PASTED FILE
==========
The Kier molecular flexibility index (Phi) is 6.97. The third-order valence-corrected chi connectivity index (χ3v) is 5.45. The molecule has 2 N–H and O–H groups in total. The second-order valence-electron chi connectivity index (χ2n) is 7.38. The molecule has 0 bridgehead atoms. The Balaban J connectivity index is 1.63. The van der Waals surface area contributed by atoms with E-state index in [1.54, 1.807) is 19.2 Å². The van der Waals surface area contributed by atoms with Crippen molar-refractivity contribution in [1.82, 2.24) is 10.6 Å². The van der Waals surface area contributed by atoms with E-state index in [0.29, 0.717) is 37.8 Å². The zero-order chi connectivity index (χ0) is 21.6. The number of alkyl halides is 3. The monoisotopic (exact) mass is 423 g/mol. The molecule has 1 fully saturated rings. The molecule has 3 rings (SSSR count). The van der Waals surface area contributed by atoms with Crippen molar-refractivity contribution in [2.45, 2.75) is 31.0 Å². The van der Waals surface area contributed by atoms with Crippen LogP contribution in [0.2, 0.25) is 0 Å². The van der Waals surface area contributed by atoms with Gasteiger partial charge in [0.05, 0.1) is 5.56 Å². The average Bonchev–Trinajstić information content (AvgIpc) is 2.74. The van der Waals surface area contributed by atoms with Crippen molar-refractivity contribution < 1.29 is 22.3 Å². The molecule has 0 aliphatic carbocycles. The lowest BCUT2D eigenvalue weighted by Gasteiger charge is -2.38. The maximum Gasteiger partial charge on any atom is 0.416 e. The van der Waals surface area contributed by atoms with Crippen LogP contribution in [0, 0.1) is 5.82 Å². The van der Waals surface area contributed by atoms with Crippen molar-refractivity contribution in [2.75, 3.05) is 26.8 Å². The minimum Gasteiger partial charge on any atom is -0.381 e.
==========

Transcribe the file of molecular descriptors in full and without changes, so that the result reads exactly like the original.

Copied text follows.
The Kier molecular flexibility index (Phi) is 6.97. The third-order valence-corrected chi connectivity index (χ3v) is 5.45. The molecule has 2 N–H and O–H groups in total. The second-order valence-electron chi connectivity index (χ2n) is 7.38. The molecule has 0 bridgehead atoms. The Balaban J connectivity index is 1.63. The van der Waals surface area contributed by atoms with E-state index in [1.54, 1.807) is 19.2 Å². The van der Waals surface area contributed by atoms with Crippen molar-refractivity contribution in [1.82, 2.24) is 10.6 Å². The van der Waals surface area contributed by atoms with E-state index in [0.29, 0.717) is 37.8 Å². The zero-order chi connectivity index (χ0) is 21.6. The number of alkyl halides is 3. The monoisotopic (exact) mass is 423 g/mol. The molecule has 1 fully saturated rings. The molecule has 3 rings (SSSR count). The van der Waals surface area contributed by atoms with Crippen molar-refractivity contribution in [2.45, 2.75) is 31.0 Å². The van der Waals surface area contributed by atoms with Crippen LogP contribution in [0.2, 0.25) is 0 Å². The van der Waals surface area contributed by atoms with Gasteiger partial charge in [0.05, 0.1) is 5.56 Å². The average Bonchev–Trinajstić information content (AvgIpc) is 2.74. The van der Waals surface area contributed by atoms with Crippen molar-refractivity contribution < 1.29 is 22.3 Å². The molecule has 0 aliphatic carbocycles. The lowest BCUT2D eigenvalue weighted by Gasteiger charge is -2.38. The maximum Gasteiger partial charge on any atom is 0.416 e. The van der Waals surface area contributed by atoms with Crippen LogP contribution in [0, 0.1) is 5.82 Å². The van der Waals surface area contributed by atoms with Crippen molar-refractivity contribution in [2.75, 3.05) is 26.8 Å². The minimum Gasteiger partial charge on any atom is -0.381 e.